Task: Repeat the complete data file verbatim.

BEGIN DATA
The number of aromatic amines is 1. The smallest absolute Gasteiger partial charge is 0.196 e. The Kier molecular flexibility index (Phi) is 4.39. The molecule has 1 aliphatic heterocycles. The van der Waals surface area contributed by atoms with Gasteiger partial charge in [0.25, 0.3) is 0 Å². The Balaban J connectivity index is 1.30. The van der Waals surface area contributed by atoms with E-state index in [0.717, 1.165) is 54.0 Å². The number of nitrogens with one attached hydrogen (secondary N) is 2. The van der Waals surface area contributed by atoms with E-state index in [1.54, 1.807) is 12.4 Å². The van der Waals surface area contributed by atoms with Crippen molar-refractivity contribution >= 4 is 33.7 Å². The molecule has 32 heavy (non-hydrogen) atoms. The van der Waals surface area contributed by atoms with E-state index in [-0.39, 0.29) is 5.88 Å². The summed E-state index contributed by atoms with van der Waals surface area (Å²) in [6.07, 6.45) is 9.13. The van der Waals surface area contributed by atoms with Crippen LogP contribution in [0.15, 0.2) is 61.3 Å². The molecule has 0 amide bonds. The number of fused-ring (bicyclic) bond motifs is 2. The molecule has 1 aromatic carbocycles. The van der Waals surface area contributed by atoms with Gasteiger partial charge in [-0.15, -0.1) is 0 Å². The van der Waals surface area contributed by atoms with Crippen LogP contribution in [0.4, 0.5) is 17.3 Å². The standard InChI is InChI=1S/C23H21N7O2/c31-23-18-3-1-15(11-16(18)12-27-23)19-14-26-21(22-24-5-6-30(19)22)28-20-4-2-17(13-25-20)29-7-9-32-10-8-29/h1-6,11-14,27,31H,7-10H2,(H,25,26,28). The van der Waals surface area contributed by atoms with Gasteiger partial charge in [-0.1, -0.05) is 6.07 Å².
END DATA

The number of aromatic amines is 1. The smallest absolute Gasteiger partial charge is 0.196 e. The Kier molecular flexibility index (Phi) is 4.39. The molecule has 1 aliphatic heterocycles. The van der Waals surface area contributed by atoms with Gasteiger partial charge in [0.25, 0.3) is 0 Å². The Balaban J connectivity index is 1.30. The van der Waals surface area contributed by atoms with E-state index in [0.717, 1.165) is 54.0 Å². The number of nitrogens with one attached hydrogen (secondary N) is 2. The van der Waals surface area contributed by atoms with E-state index in [1.54, 1.807) is 12.4 Å². The van der Waals surface area contributed by atoms with Crippen molar-refractivity contribution >= 4 is 33.7 Å². The molecule has 32 heavy (non-hydrogen) atoms. The van der Waals surface area contributed by atoms with E-state index in [-0.39, 0.29) is 5.88 Å². The summed E-state index contributed by atoms with van der Waals surface area (Å²) in [6.07, 6.45) is 9.13. The van der Waals surface area contributed by atoms with Crippen LogP contribution in [0.15, 0.2) is 61.3 Å². The molecule has 0 amide bonds. The number of fused-ring (bicyclic) bond motifs is 2. The molecule has 1 aromatic carbocycles. The van der Waals surface area contributed by atoms with Gasteiger partial charge in [-0.15, -0.1) is 0 Å². The van der Waals surface area contributed by atoms with Crippen LogP contribution in [0.4, 0.5) is 17.3 Å². The standard InChI is InChI=1S/C23H21N7O2/c31-23-18-3-1-15(11-16(18)12-27-23)19-14-26-21(22-24-5-6-30(19)22)28-20-4-2-17(13-25-20)29-7-9-32-10-8-29/h1-6,11-14,27,31H,7-10H2,(H,25,26,28). The van der Waals surface area contributed by atoms with Gasteiger partial charge in [-0.1, -0.05) is 6.07 Å².